What caught my eye, to stand and draw, was the 19th Century-style Parisian lamp-post outside the shop; Shulah Electric, on Msheireb St, Downtown Doha.


This anachronism chimed with the more recent badge of memory; the chunky hand-set logo on the side of the traditional public telephone booth, leaning slightly, just to my left. That hand-set is just like the one we had at home – it was nicer to hold than an i-phone is. We had one phone on the landing on the top floor at Lillian Rd and there was a ‘party line’ with another house in the street so sometimes we heard someone talking when we picked up and had to say sorry and put it down again. That well-drawn logo is part of an international language of memory, but so much has changed since then.

The curly-queues of the lamp intermingle with the ‘70’s flaired-trouser fonts of the shop’s fascia, in Arabic flowing down the wadi and English flowing up, like the traffic. The patterns of the multitude of light fittings inside the shop and the cranes dancing over the rising skyline of the Msheireb site behind me add to the woven richness.

His Highness the Emir and his son, the Heir Apparent’s pictures are looking out from the panels above the shop. I hope they like the new skyline of the three buildings which were my last big project before leaving A&M. Somehow the bold carved form of the National Archive is more ‘on top of a hill’ even than I had realized it would be. I like it.

Back to the moment, the man sitting at the small kiosk to my right is beginning to shiver, and between me and him, the paving stones in front of me seem even more cracked than ever.

Time flows fast on Msheireb Street, the line of the old wadi, running out to sea.




 POST 15

It is Friday morning – everything is quiet. The few sounds which break the quietness – the opening of a window, the flap of laundry or the gentle chat of friends – speak of not having to rush to work.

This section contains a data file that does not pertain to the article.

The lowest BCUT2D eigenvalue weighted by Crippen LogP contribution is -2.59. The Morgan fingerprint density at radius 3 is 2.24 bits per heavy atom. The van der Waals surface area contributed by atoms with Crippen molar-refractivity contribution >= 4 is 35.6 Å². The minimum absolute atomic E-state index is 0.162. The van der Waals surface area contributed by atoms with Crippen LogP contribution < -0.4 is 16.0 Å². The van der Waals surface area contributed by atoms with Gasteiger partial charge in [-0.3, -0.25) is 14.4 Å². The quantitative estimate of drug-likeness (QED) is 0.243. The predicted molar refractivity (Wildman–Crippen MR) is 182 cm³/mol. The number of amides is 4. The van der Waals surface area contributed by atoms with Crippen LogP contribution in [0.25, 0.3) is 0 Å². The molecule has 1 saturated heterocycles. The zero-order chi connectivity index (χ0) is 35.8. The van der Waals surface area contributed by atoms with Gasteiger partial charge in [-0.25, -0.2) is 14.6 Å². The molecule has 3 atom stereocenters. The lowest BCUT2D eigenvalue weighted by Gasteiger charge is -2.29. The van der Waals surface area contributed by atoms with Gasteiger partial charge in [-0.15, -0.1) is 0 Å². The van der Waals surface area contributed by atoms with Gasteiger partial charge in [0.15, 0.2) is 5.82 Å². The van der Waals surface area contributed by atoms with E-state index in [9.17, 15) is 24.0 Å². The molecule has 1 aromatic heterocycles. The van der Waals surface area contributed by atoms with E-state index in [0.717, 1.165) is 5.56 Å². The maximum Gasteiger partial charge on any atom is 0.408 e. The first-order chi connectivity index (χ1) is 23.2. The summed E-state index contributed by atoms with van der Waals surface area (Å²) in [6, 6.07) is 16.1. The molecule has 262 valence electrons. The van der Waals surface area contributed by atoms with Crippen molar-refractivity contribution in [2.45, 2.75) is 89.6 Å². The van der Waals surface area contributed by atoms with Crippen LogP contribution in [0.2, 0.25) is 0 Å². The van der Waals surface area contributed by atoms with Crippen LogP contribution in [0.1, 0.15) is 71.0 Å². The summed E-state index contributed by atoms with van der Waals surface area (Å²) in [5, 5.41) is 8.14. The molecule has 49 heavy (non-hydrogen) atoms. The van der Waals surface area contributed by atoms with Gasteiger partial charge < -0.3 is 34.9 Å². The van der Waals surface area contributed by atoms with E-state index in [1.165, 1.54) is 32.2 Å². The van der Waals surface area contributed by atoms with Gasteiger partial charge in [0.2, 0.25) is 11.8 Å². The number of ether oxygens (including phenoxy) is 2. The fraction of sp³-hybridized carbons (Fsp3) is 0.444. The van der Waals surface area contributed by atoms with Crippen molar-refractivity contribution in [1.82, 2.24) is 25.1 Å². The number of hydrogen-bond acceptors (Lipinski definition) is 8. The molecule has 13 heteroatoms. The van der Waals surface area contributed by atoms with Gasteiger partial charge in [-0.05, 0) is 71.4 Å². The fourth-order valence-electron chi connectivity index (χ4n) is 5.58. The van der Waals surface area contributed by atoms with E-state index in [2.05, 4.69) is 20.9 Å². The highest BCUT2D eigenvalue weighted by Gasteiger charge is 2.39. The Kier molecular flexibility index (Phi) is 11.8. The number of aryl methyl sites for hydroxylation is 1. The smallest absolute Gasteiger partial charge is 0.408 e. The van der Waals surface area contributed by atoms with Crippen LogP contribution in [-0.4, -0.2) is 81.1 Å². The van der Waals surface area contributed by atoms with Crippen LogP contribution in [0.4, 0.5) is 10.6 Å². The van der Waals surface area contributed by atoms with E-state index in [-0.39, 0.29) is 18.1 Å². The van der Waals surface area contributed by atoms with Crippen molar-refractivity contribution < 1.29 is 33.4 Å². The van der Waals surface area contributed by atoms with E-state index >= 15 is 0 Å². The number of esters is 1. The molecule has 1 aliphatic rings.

Post 15 pic

I am in the ‘breezeway’; a covered passageway, with a part-planked cover, casting dappled shade, leading through from Msheireb St to what will become a charming little baraha – a piazzetta with quirky restaurants and student-filled café’s – in the future, in my mind.

The breeze comes from behind me, from the North, and even though it is not hot, it has become a habit for the men in front of me to sit outside, at the base of the falling down ‘jazz-building’, on their grand collection of indoor armchairs, in the morning shade, in the breeze. This is ‘fayee’.


combined 3

Beyond this most loveable of buildings, whose west-facing balcony seems to be in a state of suspended collapse, and whose cantilevered supports are now beginning to fracture, hanging off the building, weighing it down rather than propping it up, a green sikka runs off into the distance – a tunnel of space, framed by self-seeded trees. This is the prevailing north-south grain of Doha; visible, like the wind can be felt.

A car draws up, it blocks my view; a man gets out. He walks past me; he seems to want to buy something. The shop behind me is selling motor-powered pneumatic compactors, at least I think that’s what they are. The man wants one.

The shop-keeper starts it the selected machine and peace is gone, but this is only the beginning. The engine changes gear and the compactor starts; hammering steel on stone (shaking bones). It is impossible to describe the deafening quality of the noise, or to convey how it mixed with the dust, rising to be caught in the sunlight and the breeze, and to catch in my nostrils.

But it didn’t last for long. He liked the machine and took it away and I was able to finish my drawing.





I am on the roof of the Mercure Hotel by the ice-cold pool. There is a breeze. It is late afternoon, early evening, and as I count the cranes – ten, twenty; twenty two, twenty four ? – I lose count. They seem to be vanishing in the gathering dark, their yellow frames merging with the mid-tones of the sky and the fast changing horizon. Their pinnacles point skywards and their frames are rooted amongst the hardening frames of the basement car-parks.